Controversial student art makes a political statement

Photo by Maddie Malat. The caution sign was altered and transformed by Jack Hinz for an art project that turned into his statement for social activism.

There has always been great controversy surrounding guerrilla art, a street art movement that focuses on causing thought and action in its audience. Although this art form often impacts its viewers positively, it can also be rather jarring and even offensive.

Jack Hinz, a graphic design and theatre major and senior at Concordia, recently created his own piece of guerrilla art. This project has caused controversy from the first moment it went on display.

Hinz describes the inspiration behind this project as a class-assignment-turned-social-activism. His assignment, for Three Dimensional Foundations class, was to construct a piece of art that had social significance, using a simple everyday object. A friend had given him a wet floor sign out of the blue, so he decided to use it for this project.

“Originally, I was going to have it shooting flames or something,” Hinz said. “But my professor reminded me that it needed to have something to do with a social cause. I connected the wet floor sign to bathrooms, and bathrooms to the Transgender Bathroom Bills that are happening right now, and that’s how it happened.”

Hinz is a transgender man — one of only a handful of trans people on campus — which made the project very personal for him. Bathroom Bills are currently being introduced in several states such as Minnesota and South Dakota (per the National Conference of State Legislatures). Although the language in the bills varies from state to state, they all suggest that public restrooms could be safer if people were required to use the bathroom that corresponds with their “biological sex,” according to the National Conference of State Legislatures. The goal is to stop “men who dress like women” from entering women’s bathrooms and, presumably, attacking unsuspecting women and girls.

Hinz’s project, entitled “Bathroom Hate,” is meant to call out the injustice and ignorance of these bills. Like many transgender people, Hinz is hurt and angry that folks would wrongfully assume all people like him are dangerous predators. It’s this anger that caused him to purposefully make the project as controversial as he did.

“Bathroom Hate” was originally meant to be on display outside of an Olin Hall restroom, as if it were meant to be there. Hinz carved away the lettering from the outside of the sign that read, “CAUTION: WET FLOOR,” and painted in its place the words, “CAUTION: POSSIBLE TRANNY.” Above the word “CAUTION” is the symbol for an all-gender bathroom hanging from a noose. It was so controversial that it was taken down no less than three times by various staff and students.

One of these students was Sarah Kemp, a senior at Concordia majoring in communications and political science. She, like many people who encountered Hinz’s project, interpreted it not as art, but as real, hateful graffiti targeted at trans people.

Kemp was walking through the skyway between the theatre and Olin when she saw it and thought it was a normal sign at first, until she saw the slur and the hanging person drawn on it.

“When I realized what it was, I was horrified. I was shocked to see it, and I immediately thought no one should have to see it, God forbid a trans person,” Kemp said.

Kemp went directly to the nearest professor she knew — Kirsten Theye, associate professor of communications. Upon seeing the sign, Theye took it to her office, assuring Kemp that she’d done the right thing.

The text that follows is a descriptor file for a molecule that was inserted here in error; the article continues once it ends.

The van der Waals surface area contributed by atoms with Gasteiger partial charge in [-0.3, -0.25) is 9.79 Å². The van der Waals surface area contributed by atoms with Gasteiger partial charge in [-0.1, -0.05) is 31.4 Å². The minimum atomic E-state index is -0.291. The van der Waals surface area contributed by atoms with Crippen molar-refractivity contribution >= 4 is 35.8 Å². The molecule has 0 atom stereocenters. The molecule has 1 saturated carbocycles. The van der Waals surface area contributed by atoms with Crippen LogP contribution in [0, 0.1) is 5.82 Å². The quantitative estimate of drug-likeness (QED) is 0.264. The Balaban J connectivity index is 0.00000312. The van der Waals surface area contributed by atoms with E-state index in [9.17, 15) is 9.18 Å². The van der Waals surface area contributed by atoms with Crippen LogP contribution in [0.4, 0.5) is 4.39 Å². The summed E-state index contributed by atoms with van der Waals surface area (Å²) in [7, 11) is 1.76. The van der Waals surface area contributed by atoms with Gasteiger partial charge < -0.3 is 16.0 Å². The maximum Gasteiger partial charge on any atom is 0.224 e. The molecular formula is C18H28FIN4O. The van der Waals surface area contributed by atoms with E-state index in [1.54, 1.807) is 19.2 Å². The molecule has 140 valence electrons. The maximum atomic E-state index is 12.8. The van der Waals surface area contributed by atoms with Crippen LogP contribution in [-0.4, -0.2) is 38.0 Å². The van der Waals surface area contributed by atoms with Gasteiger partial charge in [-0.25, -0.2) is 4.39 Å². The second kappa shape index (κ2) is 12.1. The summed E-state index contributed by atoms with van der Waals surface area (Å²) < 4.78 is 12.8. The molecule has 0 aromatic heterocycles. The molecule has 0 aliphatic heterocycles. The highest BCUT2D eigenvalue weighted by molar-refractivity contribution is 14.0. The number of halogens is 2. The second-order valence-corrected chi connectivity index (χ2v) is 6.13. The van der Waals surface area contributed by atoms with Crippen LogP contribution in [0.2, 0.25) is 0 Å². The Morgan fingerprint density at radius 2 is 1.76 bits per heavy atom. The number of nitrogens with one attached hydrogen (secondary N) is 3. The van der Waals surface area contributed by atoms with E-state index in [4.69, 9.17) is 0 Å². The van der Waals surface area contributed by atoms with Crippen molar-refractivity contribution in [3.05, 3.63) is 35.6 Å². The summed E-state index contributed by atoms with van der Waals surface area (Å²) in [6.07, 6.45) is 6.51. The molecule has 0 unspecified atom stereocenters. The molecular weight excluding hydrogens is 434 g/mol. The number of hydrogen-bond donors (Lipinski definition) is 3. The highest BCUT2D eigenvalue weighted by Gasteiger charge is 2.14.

“My first instinct was to document it with my camera and then get rid of it,” said Dr. Theye in an email correspondence. “I was really struggling with the idea that something like this would happen at Concordia, so on a hunch, I stopped by the art department to ask if it was something that they recognized, and they did.”

Kemp later received a message from Theye explaining that the sign was just an art project and not anything to worry about. The project was permitted to remain in the skyway on display.

Guerrilla art is certainly an impactful way to deliver a message, but according to Kemp, messages like this can be easily misconstrued.

“It [‘Bathroom Hate’] makes a really good point, and I think people need to be aware of that point,” Kemp said. “But I still wish there had been some kind of tile with an explanation near it. It would be terrible if someone took the message literally, and decided to put up more hateful graffiti.”

That being said, Kemp also understands that sometimes putting up a description near a piece of art can diminish the art’s value. Guerrilla art is meant to shock people, and a neatly laminated description would certainly make “Bathroom Hate” a lot less jarring.

When asked about her stance on the art form, Dr. Theye thought guerilla art posed an important place in expression, including in a political context.

“In general, I support guerilla art and many forms of creative protest — I think they are critical for our democracy,” Dr. Theye said.

Hinz recently hosted a concurrent session for MLK Jr. Day about “Bathroom Hate,” and he’s taking it to the Gender Matters Expo on Feb. 9. He hopes that his project will help start a discussion about the Bathroom Bills and the transgender community as a whole. When asked what his final thoughts are on the controversy, Hinz replied that he’d like the people who endorse these Bathroom Bills to walk a mile in a trans person’s shoes. He finished with the phrase that’s become very common in the trans community:

“We’re just there to pee.”

 

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